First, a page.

Jesus then adds, “No one is good, except God alone.” It’s not so much our behavior that separates us from God, but our nature. Our nature is that of sin. Only God has a perfectly righteous nature, so only God is truly good. Our sin nature erupts as sin behavior, and that’s the part we see, but even people whose behavior is pretty good still have a sin nature and, therefore, don’t qualify for being able to earn their way to heaven. Jesus wants him to know it’s not about rules. Christianity isn’t about rules. Jesus never gave rules, he didn’t live by a list of rules, and he doesn’t expect us to live by a list of rules either. There’s a world out there that God wants us in, and it’s not confined by accounting. Go out the door, take off the reading glasses, and breathe in the fresh air and do something active. We somehow have to grasp that God made us for freedom. He relentlessly pursues us with love, and wants to burn out of us everything that keeps us from being free. What we should see as Christians is to roof opening up, and the endless sky above us, stretching to eternity. There should be no notions of closed, tight, bound, restricted, or chained. We should see possibilities, options, and openness.
“I’ve been good,” the man said. Being good is a good thing. Jesus doesn’t knock it. But it has no value as far as getting you to heaven—inheriting eternal life. There is nothing in keeping the commandments (being good) that works in your favor for salvation. You can score all the touchdowns you want while you’re playing sandlot football, but it doesn’t count for anything unless you’re on the team in the stadium.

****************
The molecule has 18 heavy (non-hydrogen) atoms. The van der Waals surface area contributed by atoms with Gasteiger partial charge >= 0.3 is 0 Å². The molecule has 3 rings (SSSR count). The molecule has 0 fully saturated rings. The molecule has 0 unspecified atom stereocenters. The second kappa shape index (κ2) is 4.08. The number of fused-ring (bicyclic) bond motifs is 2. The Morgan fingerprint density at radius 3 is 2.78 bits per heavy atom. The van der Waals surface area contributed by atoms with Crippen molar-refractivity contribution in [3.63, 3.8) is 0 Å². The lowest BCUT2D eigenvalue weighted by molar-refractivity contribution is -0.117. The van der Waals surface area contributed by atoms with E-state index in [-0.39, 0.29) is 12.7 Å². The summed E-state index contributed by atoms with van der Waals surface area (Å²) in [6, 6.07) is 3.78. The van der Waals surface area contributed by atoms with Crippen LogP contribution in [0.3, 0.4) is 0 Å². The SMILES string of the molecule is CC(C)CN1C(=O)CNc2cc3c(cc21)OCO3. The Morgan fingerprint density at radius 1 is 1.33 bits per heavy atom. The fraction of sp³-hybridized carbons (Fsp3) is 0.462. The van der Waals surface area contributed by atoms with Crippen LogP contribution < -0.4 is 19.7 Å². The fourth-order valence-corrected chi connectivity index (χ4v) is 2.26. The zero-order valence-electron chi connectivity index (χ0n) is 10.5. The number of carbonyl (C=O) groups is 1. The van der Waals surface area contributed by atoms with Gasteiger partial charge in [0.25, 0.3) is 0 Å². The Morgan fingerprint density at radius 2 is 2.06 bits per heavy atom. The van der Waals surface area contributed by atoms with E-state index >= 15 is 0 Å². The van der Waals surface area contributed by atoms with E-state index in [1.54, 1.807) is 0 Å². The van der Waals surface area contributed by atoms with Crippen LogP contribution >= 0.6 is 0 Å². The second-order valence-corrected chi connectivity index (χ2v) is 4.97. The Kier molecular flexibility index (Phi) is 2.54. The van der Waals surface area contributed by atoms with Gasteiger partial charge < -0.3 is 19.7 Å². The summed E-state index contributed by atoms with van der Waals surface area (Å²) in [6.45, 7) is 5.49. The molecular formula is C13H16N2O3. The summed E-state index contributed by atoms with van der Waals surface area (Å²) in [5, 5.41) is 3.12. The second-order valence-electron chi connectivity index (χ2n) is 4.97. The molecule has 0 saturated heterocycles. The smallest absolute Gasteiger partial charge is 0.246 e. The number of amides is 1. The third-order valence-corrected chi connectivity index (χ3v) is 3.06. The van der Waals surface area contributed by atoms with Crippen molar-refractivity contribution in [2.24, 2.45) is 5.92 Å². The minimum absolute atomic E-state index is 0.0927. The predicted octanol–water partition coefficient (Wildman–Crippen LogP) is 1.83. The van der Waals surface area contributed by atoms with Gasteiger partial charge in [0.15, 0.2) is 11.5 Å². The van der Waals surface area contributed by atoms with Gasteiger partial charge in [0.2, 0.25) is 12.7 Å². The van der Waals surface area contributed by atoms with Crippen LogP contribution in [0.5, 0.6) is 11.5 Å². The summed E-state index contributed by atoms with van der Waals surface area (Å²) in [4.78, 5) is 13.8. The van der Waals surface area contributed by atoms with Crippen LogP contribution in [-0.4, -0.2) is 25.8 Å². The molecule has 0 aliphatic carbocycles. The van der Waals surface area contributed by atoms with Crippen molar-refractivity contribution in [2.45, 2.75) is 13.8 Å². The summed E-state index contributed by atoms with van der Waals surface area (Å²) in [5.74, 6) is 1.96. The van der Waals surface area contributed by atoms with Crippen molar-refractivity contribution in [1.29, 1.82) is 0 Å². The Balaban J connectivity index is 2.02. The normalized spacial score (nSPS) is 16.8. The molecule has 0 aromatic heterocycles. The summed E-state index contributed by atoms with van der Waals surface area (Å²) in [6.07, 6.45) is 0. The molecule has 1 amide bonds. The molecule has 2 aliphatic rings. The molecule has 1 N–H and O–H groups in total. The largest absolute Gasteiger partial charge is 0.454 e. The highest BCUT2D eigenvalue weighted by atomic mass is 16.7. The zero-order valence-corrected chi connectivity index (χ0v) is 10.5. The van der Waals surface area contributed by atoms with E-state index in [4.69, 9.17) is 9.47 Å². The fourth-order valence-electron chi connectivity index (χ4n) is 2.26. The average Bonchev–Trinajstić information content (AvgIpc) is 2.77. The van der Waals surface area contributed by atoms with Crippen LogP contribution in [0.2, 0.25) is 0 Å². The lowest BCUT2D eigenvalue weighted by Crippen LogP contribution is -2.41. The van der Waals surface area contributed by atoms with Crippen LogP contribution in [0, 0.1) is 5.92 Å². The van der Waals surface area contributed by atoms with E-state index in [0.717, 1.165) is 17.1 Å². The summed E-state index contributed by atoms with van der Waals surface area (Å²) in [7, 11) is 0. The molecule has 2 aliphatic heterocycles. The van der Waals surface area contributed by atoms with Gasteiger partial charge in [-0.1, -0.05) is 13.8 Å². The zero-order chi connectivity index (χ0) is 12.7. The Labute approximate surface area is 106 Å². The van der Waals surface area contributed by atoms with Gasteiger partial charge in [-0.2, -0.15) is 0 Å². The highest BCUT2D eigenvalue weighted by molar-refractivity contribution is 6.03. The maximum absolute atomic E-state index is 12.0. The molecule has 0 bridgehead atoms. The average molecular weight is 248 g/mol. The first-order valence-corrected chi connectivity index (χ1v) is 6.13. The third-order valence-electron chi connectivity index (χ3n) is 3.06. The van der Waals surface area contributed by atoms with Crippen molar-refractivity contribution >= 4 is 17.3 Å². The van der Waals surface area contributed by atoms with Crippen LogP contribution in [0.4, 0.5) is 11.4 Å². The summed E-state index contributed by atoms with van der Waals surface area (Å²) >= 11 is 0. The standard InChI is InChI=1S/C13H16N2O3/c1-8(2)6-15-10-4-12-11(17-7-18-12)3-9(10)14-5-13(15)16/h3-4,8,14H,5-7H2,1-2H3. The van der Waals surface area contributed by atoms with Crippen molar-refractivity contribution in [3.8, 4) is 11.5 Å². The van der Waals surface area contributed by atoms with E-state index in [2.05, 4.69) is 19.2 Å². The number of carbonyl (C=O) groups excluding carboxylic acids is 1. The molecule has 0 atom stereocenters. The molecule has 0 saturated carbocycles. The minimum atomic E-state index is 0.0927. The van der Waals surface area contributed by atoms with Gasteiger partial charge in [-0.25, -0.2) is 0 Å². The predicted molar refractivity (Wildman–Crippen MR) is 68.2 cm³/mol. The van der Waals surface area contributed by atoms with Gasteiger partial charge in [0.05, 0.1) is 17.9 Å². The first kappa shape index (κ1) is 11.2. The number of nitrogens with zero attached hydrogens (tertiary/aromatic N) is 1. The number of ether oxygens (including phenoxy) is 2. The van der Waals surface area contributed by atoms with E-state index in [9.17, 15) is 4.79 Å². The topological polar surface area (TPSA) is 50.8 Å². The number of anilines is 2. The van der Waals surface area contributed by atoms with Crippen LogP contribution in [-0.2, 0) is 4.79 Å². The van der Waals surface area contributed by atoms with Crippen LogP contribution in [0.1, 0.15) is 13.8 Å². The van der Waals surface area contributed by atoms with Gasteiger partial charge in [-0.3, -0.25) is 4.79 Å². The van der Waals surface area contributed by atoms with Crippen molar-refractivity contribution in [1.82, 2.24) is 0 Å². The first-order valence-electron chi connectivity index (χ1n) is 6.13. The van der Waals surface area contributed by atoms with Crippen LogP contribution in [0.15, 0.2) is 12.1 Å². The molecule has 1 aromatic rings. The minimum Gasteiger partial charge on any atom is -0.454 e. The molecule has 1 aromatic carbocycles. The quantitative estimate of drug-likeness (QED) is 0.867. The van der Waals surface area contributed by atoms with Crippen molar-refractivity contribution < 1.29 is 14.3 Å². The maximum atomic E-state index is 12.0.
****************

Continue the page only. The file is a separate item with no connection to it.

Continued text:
“You still lack one thing.” Notice that what Jesus says here is not one of the commandments. It’s not on anybody’s list of rules. The idea isn’t to be a person of the rule book, but a person of true righteousness. It’s to pursue the love of God and people with a passionate abandon of faith and grace. The kingdom of God is breaking in.
Back to the justice theme. As the kingdom of God is breaking in, Jesus (the Davidic king who will bring about true justice), confronts one of Israel’s rulers, and tells him that if he wants to be part of the kingdom of God he must also play his part in justice, and with his that starts with restitution to the poor. Jesus is addressing the endemic system of inequality in society, where the rich get richer and the poor get poorer. Jesus says the whole system needs to be changed, and everyone must do their part to bring about a society of socio-economic justice. It’s a call to us all. It’s not just a matter of giving some money to a poor person, but in changing the whole abusive system that keeps things as skewed as they are.
“And you will have treasure in heaven.” Treasure in heaven is contingent on our nature, and on the relationship. Our nature (not just our behavior) has to be that of God’s righteousness, not of self-righteousness. Self-denial, taking up one’s cross, and following Jesus is the key. Selling all to acquire the pearl, or the treasure hidden in the field. The relationship, moreover, has to that of seeking the heart of God, here specified as justice for the poor, and a sincerity of heart characterized by a lack of hypocrisy in cultic ritual (Isa. 1.11-18).
And finally: “Come, follow me.” This is the crux. Not a bunch of rules, lists, or earning, but a relationship of people on the same road with God.
The man walked away. It wasn’t the money. He was unwilling to let go of his godless mindset to embrace the true God.